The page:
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Google’s new privacy sandbox proposals – how they will affect your marketing efforts

5 min read

Back to Insight

5 min read

Google’s new privacy sandbox proposals – how they will affect your marketing efforts

Author: Jane
Posted in Data & AI on 13th July 2021 9:00 am

Back in August, Google revealed its privacy initiative known as Privacy Sandbox API over a blog post. The announcement was naturally greeted with a lot of skepticism. The skeptics stated that Google is the world’s most notable name when it comes to vague user tracking. Numerous critics of the initiative such as the ANA or Association of National Advertiser and the EFF or Electronic Frontier Foundation, have stated that Google’s goals seemed to focus on realigning the targeted ads industry towards its own technologies instead of its claim which is to deal with privacy concerns of users.

One such contention is Google’s intention to block third party cookies. This move is deemed as a step back for consumer privacy. It appears that Google heard this criticism and decided to seemingly change gears. This proposal was recently updated to state that it now aims to do away with third-party cookies on its browser in 1 year. The search engine giant has also provided what it calls a roadmap which protects the targeted advert industry, whilst eradicating the principal incursions user privacy have undergone in today’s world.

What does the Privacy Sandbox contain?

Google’s principal strategy when it first announced this initiative was to ensure cookies became more configurable and transparent for Chrome end users. It also wanted to remove the alternative of browser fingerprinting. Google’s goal now has been shifted to completely eradicating third party cookies and causing advertisers to utilise an API call to its Privacy Sandbox in order to receive targeted information. This aim is for the Privacy Sandbox to become an aggregator of targeted ad data without having it linked to the identity of the individual user. This basically means that Privacy Sandbox will function as a go-between for advertisers searching for ad targeting data.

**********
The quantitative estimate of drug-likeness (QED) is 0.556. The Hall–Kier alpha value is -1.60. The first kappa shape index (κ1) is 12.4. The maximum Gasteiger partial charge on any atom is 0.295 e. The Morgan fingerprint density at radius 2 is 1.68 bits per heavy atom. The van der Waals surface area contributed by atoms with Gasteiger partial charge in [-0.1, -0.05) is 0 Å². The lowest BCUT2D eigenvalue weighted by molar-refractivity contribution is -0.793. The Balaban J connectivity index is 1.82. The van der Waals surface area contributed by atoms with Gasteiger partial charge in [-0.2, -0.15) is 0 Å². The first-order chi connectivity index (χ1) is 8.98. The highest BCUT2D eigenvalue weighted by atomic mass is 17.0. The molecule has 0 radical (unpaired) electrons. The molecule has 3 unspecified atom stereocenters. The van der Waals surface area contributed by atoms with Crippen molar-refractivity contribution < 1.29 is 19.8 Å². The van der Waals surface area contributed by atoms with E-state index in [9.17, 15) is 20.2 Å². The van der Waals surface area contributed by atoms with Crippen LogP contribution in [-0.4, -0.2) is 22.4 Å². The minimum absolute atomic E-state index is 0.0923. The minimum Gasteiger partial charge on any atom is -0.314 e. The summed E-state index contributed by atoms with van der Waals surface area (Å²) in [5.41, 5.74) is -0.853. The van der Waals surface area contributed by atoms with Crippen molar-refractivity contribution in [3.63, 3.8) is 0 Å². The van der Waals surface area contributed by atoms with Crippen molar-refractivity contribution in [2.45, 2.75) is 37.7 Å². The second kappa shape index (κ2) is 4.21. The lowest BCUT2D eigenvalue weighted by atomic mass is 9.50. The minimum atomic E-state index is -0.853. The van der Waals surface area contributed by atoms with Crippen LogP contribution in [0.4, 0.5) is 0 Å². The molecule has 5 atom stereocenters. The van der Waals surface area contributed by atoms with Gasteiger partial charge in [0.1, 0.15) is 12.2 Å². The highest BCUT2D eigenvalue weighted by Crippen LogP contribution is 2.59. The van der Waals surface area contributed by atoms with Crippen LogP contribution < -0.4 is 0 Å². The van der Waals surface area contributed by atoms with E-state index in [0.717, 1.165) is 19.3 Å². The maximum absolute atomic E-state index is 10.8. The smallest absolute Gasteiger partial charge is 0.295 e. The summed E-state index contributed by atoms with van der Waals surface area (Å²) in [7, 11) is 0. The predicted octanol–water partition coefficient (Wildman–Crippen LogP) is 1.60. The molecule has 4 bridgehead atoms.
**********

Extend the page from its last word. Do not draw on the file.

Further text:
While Google has yet to disclose what the full strategy entails, a Google spokesperson has offered a vague outline of how the search engine giant aims to offer the information in the Privacy Sandbox to advertisers in a manner that doesn’t use cookies and still protects the privacy of the individual user.

What exactly is wrong with third-party cookies?

These cookies are utilised by digital marketing strategies to record a user’s activity while they browse the internet. It is in hopes that target specific adverts that fit their user’s demonstrated preference can be delivered later. For instance, if you head over to an online game store, browsing their collection of ps5 games, you are likely to see video game-related adverts showing on other websites.

Therein lies the issues with third-party cookies. They are an accumulation of personal data. When these cookies are gathered over some time, they collect a large amount of personal information which could then be coalesced into excruciatingly detailed databases. Apart from being a massive invasion of user privacy, such databases have the potential of being a security risk should they be leaked or hacked by nefarious agents. This danger is down to the fact that they offer a trove of information which can be useful to those looking to steal identities or carry out other impersonation schemes.